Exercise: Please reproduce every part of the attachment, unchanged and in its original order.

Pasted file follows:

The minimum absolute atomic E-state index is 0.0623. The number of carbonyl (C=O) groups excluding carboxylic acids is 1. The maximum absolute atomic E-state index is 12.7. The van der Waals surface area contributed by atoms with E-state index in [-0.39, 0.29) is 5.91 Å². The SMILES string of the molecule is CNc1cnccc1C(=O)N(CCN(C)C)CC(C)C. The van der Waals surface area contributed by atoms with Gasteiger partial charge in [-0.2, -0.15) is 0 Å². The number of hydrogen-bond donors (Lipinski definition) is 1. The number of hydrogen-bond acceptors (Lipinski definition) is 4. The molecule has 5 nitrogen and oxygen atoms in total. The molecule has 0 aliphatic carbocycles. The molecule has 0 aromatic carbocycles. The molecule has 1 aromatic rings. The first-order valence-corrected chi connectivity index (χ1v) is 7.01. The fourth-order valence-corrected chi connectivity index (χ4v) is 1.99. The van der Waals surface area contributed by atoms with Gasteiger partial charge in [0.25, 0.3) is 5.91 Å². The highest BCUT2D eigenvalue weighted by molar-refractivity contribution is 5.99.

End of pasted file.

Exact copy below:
The minimum absolute atomic E-state index is 0.0623. The number of carbonyl (C=O) groups excluding carboxylic acids is 1. The maximum absolute atomic E-state index is 12.7. The van der Waals surface area contributed by atoms with E-state index in [-0.39, 0.29) is 5.91 Å². The SMILES string of the molecule is CNc1cnccc1C(=O)N(CCN(C)C)CC(C)C. The van der Waals surface area contributed by atoms with Gasteiger partial charge in [-0.2, -0.15) is 0 Å². The number of hydrogen-bond donors (Lipinski definition) is 1. The number of hydrogen-bond acceptors (Lipinski definition) is 4. The molecule has 5 nitrogen and oxygen atoms in total. The molecule has 0 aliphatic carbocycles. The molecule has 0 aromatic carbocycles. The molecule has 1 aromatic rings. The first-order valence-corrected chi connectivity index (χ1v) is 7.01. The fourth-order valence-corrected chi connectivity index (χ4v) is 1.99. The van der Waals surface area contributed by atoms with Gasteiger partial charge in [0.25, 0.3) is 5.91 Å². The highest BCUT2D eigenvalue weighted by molar-refractivity contribution is 5.99.